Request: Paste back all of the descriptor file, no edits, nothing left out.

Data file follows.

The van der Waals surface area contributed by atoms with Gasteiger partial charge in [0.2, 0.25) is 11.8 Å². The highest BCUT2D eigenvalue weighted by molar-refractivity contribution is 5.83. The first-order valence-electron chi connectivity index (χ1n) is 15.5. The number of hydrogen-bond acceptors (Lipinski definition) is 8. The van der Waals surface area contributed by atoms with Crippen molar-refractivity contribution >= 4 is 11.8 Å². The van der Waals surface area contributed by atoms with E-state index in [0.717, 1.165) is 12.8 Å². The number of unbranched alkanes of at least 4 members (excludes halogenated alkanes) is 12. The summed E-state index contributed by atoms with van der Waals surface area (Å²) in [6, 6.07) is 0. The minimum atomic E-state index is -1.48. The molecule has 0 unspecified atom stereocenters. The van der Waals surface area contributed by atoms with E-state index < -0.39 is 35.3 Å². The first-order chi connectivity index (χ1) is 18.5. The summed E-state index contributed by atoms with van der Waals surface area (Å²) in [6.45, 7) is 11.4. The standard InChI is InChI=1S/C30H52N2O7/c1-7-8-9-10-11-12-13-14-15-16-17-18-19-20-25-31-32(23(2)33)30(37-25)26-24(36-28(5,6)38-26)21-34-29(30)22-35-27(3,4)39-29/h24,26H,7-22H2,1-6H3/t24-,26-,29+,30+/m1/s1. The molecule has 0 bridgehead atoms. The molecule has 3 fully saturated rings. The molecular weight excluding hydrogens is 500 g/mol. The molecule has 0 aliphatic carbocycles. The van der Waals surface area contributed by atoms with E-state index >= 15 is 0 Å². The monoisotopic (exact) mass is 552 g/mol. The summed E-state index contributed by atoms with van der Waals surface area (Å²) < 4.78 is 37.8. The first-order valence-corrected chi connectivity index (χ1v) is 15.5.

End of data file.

The van der Waals surface area contributed by atoms with Gasteiger partial charge in [0.2, 0.25) is 11.8 Å². The highest BCUT2D eigenvalue weighted by molar-refractivity contribution is 5.83. The first-order valence-electron chi connectivity index (χ1n) is 15.5. The number of hydrogen-bond acceptors (Lipinski definition) is 8. The van der Waals surface area contributed by atoms with Crippen molar-refractivity contribution >= 4 is 11.8 Å². The van der Waals surface area contributed by atoms with E-state index in [0.717, 1.165) is 12.8 Å². The number of unbranched alkanes of at least 4 members (excludes halogenated alkanes) is 12. The summed E-state index contributed by atoms with van der Waals surface area (Å²) in [6, 6.07) is 0. The minimum atomic E-state index is -1.48. The molecule has 0 unspecified atom stereocenters. The van der Waals surface area contributed by atoms with E-state index < -0.39 is 35.3 Å². The first-order chi connectivity index (χ1) is 18.5. The summed E-state index contributed by atoms with van der Waals surface area (Å²) in [6.45, 7) is 11.4. The standard InChI is InChI=1S/C30H52N2O7/c1-7-8-9-10-11-12-13-14-15-16-17-18-19-20-25-31-32(23(2)33)30(37-25)26-24(36-28(5,6)38-26)21-34-29(30)22-35-27(3,4)39-29/h24,26H,7-22H2,1-6H3/t24-,26-,29+,30+/m1/s1. The molecule has 0 bridgehead atoms. The molecule has 3 fully saturated rings. The molecular weight excluding hydrogens is 500 g/mol. The molecule has 0 aliphatic carbocycles. The van der Waals surface area contributed by atoms with E-state index >= 15 is 0 Å². The monoisotopic (exact) mass is 552 g/mol. The summed E-state index contributed by atoms with van der Waals surface area (Å²) < 4.78 is 37.8. The first-order valence-corrected chi connectivity index (χ1v) is 15.5.